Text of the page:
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Packing Recommendations

Dear Dragons of the Rio Grande,

Maybe you’ve had your pack ready to go and parked by your front door for three weeks already. Perhaps you were planning a frantic run to your local gear shop at 9pm on September 14th. Either way, you might have some questions!

For a comprehensive packing list, take a look at page 27 in your Course Preparation Manual. That tells you pretty much everything you need to know, but there are few important points we want to reiterate.

The first is a reminder that all your gear should be light and simple. We’re doing a lot of different activities over the course of the semester. We will also be frequently on the move and it’s no fun to be hauling your day pack around on your chest, stuffed to the brim with everything that didn’t fit in your larger bag! The packing list in your CPM is very comprehensive. Please don’t bring more (or less!) than suggested there. Do your best to balance cost and weight considerations when shopping and reach out if you have any questions.

Second, it will be getting cold. We’ll be spending a lot of time outdoors and in the backcountry as fall creeps into winter, so make sure you’ve packed the recommended layers and aren’t skimping on warmth when checking out sleeping bags or trying to decide which coat to bring.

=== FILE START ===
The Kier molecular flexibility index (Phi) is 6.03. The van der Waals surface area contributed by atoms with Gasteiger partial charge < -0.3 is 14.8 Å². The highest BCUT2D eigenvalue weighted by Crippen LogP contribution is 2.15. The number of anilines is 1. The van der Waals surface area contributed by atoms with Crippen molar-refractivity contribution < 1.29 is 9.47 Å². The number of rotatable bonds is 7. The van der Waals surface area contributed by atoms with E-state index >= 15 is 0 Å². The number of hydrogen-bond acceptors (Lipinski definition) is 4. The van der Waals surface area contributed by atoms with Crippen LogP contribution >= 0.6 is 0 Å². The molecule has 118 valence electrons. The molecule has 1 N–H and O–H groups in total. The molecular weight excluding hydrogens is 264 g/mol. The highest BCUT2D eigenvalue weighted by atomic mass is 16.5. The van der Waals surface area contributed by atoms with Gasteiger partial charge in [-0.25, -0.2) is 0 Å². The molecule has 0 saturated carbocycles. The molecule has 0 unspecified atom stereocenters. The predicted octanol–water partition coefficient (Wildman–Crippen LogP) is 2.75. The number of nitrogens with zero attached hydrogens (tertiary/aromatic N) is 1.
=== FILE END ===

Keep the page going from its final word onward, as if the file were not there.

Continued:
Q: Will I have to carry all of my stuff on our treks?

A: No. We’ll be able to leave town clothes and other non-essentials behind when we’re backpacking. That being said, make sure that all of your gear fits neatly into your pack without undue strain. When we’re moving around, it’s very helpful for you and the whole group to only have one bag to pack and carry. When we trek, the space created by the belongings we leave behind will be used to pack food and group gear. Do a quick test and load up your pack with your trekking gear and make sure there’s some room to spare!

Q: How much should my trekking gear weigh?

A: That will depend a little bit on the gear choices you make and your own comfort level. A good rule of thumb that many backpackers use is that your total pack weight (with food and water) should not be more than ¼ to ⅓ of your body weight. Personally I recommend trying to make sure your base weight (weight without food and water) is no more than 20lbs. or so. If you’re having trouble, reach out and we’ll help you with a “shake down”!

Questions? The gear list can be daunting! If you have any questions, please reach out to us over email or here on the Yak Board.

Wishing you all well,

Your instructors